Menstrual Product Task Force presents plans for expansion, 'Periodpalooza'| Feb 19, 2020
On Feb. 19, Preeti Iyer ’20 and Rayyan Sarker ’22 of the Menstrual Products Task Force presented their goals to expand in the coming semester and introduced “Periodpalooza,” a four-day celebration of menstrual equity, at a meeting of the University Student Life Committee (USLC).
Last September, the task force was responsible for the implementation of free menstrual product dispensers in 56 bathrooms across campus.
The task force conducted a survey regarding the initiative, which it advertised by hanging QR-code flyers next to menstrual product dispensers. Of 276 respondents, 98 percent supported the products and wanted to see them expanded in additional bathrooms.
The survey also found that 85 percent of respondents found the products “useful for unexpected periods.” Furthermore, 8 percent stated they could not otherwise afford the products.
“It’s been great to see people openly talk about menstruation more,” said Iyer, the task force’s leader. “I feel like the campus as a whole has been more comfortable talking about menstruation, and hopefully it’s been a reinforcing factor seeing these [the dispensers] everywhere.”
Periodpalooza will run from Feb. 24–28 and will include a trivia table in Frist Campus Center on Monday, Feb. 24, opportunities to pack menstrual product bags for the homeless on Tuesday, Feb. 25, a menstrual equity panel on Thursday, Feb. 27, and a celebration on Friday, Feb. 28 at Campus Club to acknowledge accomplishments from the past year.
The Thursday panel discussion will feature Claire Coder, CEO of menstrual product brand and University partner organization Aunt Flow; Nadya Okamoto, founder of women’s health NGO PERIOD.; Maya Dusenbery, former editorial director at Feministing, a feminist blog; and Kaitlin Christine, founder of Gabbi, a start-up supporting women’s health advocacy.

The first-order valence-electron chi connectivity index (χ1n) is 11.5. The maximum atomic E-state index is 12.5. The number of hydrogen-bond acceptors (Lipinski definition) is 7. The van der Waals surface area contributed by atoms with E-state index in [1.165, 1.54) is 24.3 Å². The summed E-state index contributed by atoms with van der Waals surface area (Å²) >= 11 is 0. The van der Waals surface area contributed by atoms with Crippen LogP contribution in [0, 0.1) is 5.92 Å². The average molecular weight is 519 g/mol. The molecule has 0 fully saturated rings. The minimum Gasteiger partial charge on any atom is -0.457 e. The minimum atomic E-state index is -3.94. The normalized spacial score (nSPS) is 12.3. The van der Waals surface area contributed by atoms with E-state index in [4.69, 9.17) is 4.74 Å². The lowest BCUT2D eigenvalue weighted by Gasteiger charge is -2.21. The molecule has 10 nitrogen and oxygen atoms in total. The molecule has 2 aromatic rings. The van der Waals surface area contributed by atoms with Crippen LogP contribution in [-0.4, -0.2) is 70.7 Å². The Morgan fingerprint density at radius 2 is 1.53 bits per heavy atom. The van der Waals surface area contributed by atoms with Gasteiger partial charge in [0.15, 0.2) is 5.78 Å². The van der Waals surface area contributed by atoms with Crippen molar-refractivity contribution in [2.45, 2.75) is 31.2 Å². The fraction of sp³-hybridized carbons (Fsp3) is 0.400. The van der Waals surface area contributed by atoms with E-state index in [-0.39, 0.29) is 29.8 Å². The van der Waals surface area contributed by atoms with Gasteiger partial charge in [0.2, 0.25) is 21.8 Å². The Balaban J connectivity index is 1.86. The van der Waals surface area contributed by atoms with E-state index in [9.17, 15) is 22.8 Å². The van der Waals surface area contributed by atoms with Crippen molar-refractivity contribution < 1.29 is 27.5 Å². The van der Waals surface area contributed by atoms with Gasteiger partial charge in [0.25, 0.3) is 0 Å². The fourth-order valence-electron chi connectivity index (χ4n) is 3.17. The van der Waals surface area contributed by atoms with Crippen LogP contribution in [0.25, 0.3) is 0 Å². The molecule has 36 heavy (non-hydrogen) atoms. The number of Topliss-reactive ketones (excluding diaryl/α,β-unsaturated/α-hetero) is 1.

The panel will be held at 6:30 p.m. in Robertson Hall 002.
Throughout 2020, the task force aims to add 20 to 40 new bathrooms on campus to the program, which offers free, organic menstrual products. Organizers have also begun efforts to potentially install the product dispensers in eating clubs and residential colleges.
“No one should be more than three minutes from a bathroom with products stocked,” said Sarker, explaining how the group determined which buildings should receive the products.
Iyer discussed the task force’s goal of influencing national policy with regards to tampon taxes. The group has sought to help introduce dispensers in regions of the country where conservative state and local governments may resist such efforts.
“Princeton has a lot of influence on the national scale, so hopefully a policy program like this and having a policy team in place at this school will get some of that reach, too,” Iyer said.
“People have been talking about menstruation in a less stigmatized, more open, liberal way,” she continued.
“We’re hoping to take that further by now looking forward to the field of menstrual equity and women’s health and of how we can intersect that with the private sector and entrepreneurship.”